On the other hand: confusion reigns when the principle of reverence is overthrown. The young do not learn; they do not develop themselves with discipline and training. Instead, they dissipate their powers and make trouble. People do not trust each other, and no one can get a good night’s sleep.
I find it particularly interesting that Timon’s curse involves multiple allusions to utter sexual self-abandonment. His chilling speech, which spells out what social life should be, by casting it in clear relief, shows us the relationship between reverence, chastity, and peace. The Church also has spoken of this relationship:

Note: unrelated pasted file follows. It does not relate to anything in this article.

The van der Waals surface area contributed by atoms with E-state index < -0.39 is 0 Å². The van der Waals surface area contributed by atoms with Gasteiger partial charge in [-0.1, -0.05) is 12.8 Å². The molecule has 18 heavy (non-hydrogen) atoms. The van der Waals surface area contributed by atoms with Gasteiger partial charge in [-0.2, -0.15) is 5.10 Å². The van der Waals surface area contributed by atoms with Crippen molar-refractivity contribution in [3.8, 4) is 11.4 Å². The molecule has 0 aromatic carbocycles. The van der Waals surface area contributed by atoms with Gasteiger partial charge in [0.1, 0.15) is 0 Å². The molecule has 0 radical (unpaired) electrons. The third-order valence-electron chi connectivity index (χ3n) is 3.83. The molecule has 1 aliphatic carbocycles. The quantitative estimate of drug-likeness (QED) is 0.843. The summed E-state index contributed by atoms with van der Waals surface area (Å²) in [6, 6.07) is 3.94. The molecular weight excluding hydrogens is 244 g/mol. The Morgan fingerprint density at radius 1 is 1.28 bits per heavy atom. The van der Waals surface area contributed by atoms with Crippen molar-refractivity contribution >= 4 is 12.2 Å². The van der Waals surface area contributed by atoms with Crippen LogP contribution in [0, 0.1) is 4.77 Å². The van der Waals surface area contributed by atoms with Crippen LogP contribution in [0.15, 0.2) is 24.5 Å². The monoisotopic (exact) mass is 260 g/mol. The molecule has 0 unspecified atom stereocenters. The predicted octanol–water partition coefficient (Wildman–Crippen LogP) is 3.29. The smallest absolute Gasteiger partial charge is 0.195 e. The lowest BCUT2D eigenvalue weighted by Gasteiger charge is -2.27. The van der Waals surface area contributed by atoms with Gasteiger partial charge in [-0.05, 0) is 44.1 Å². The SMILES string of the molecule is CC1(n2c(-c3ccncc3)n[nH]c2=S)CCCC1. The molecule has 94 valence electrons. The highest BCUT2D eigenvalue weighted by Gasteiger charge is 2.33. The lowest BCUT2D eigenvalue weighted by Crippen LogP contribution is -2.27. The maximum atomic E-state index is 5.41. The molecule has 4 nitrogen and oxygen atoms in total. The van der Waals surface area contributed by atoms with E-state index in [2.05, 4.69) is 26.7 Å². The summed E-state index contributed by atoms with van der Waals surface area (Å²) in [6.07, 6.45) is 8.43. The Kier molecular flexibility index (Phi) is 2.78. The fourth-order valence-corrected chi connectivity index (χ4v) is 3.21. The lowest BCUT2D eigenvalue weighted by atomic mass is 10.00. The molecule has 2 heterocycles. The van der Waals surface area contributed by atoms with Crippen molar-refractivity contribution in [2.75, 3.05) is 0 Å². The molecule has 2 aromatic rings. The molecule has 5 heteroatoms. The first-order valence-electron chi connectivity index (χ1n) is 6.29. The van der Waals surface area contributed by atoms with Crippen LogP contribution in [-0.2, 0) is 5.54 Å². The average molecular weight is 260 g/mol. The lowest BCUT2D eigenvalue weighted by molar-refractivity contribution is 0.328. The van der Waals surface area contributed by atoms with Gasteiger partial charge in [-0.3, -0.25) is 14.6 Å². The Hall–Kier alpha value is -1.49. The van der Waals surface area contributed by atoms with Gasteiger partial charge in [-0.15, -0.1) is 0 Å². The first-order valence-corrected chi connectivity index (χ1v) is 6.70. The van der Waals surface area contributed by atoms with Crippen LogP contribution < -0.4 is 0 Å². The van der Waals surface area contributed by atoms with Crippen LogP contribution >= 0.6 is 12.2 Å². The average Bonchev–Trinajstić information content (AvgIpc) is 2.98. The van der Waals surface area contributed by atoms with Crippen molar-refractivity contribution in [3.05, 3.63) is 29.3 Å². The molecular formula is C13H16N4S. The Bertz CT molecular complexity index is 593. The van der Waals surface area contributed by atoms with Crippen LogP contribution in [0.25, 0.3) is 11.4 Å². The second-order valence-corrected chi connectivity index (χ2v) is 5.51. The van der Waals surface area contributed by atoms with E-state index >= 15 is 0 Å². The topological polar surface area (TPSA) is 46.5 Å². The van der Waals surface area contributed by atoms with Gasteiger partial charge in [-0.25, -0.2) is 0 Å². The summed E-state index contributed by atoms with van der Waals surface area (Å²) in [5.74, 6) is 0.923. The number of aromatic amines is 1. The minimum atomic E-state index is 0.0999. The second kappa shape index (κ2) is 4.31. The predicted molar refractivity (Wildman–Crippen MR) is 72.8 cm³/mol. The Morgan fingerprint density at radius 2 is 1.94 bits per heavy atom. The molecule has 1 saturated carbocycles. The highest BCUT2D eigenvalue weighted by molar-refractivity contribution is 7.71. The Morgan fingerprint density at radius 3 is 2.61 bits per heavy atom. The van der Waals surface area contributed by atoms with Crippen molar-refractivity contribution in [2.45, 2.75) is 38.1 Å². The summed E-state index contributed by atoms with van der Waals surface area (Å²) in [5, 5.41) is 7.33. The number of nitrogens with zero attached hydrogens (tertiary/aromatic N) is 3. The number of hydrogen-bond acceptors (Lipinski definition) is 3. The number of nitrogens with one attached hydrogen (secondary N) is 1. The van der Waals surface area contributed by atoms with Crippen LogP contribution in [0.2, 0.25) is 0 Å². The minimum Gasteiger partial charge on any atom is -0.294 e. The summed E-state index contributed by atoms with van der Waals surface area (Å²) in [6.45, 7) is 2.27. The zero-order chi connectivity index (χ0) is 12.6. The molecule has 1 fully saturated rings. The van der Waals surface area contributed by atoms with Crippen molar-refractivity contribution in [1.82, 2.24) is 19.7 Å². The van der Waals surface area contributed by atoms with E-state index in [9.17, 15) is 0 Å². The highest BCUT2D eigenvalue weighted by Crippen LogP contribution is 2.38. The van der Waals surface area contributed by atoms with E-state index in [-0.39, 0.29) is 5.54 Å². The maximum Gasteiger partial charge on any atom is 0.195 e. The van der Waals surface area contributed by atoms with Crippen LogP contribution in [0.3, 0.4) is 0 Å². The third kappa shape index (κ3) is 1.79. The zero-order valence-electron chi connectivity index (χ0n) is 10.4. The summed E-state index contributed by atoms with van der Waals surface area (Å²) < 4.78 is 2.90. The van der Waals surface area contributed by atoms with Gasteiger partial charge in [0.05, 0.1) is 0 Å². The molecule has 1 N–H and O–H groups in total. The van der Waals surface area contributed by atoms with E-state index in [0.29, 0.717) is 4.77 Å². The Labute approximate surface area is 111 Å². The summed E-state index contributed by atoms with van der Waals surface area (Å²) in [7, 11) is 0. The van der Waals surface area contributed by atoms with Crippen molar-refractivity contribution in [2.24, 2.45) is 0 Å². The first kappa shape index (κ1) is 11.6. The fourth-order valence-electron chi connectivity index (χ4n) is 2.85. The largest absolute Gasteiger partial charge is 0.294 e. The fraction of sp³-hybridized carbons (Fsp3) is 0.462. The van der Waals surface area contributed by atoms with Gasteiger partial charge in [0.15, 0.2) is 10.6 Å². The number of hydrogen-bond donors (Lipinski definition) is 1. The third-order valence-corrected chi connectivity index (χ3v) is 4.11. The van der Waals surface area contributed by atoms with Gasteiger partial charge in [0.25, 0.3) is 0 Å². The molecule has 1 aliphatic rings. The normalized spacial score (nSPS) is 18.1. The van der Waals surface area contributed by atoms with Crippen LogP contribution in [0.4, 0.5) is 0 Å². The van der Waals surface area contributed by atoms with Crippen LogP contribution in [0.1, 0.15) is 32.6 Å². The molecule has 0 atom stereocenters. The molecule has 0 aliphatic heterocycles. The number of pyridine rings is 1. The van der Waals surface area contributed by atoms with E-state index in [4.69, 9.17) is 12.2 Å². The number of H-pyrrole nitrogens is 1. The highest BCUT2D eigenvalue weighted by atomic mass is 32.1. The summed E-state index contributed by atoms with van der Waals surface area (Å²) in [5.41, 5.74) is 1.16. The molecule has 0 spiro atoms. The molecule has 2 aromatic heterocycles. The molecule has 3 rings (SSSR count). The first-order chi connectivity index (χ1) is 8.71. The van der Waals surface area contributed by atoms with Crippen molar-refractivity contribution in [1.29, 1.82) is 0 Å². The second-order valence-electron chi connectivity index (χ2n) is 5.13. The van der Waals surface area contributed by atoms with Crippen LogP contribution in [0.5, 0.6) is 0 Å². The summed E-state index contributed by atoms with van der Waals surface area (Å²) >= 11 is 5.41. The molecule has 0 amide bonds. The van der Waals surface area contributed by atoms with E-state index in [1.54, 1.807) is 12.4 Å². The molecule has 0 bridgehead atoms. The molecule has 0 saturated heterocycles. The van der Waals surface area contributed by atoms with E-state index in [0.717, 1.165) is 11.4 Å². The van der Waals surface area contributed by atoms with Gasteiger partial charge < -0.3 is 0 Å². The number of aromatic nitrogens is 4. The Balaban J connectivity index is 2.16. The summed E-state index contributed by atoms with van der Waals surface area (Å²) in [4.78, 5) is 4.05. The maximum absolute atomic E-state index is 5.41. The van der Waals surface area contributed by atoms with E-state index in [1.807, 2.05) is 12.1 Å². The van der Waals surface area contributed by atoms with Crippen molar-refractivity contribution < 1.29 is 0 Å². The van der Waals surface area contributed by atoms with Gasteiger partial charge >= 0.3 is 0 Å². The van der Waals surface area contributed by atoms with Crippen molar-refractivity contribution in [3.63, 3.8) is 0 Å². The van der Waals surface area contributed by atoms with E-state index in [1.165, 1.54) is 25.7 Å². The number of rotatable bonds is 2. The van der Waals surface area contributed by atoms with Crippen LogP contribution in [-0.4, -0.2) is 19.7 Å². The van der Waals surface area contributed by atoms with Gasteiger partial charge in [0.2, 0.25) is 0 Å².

The chaste person has learned how to accept other people, to relate with them, while respecting their dignity in diversity. The chaste person is not self-centered, not involved in selfish relationships with other people. Chastity makes the personality harmonious. It matures it and fills it with inner peace. This purity of mind and body helps develop true self-respect and at the same time makes one capable of respecting others, because it makes one see in them persons to reverence, insofar as they are created in the image of God and through grace are children of God. (Pontifical Council for the Family, The Truth and Meaning of Human Sexuality, no. 17)
May the good God keep us reverent. May He spare us the fate of Athens under Timon’s curse.
P.S. I had occasion to re-read this passage from the Vatican, because it is quoted in the U.S. Bishops’ 2006 Guidelines for the Pastoral Care of Persons with Homosexual Inclinations.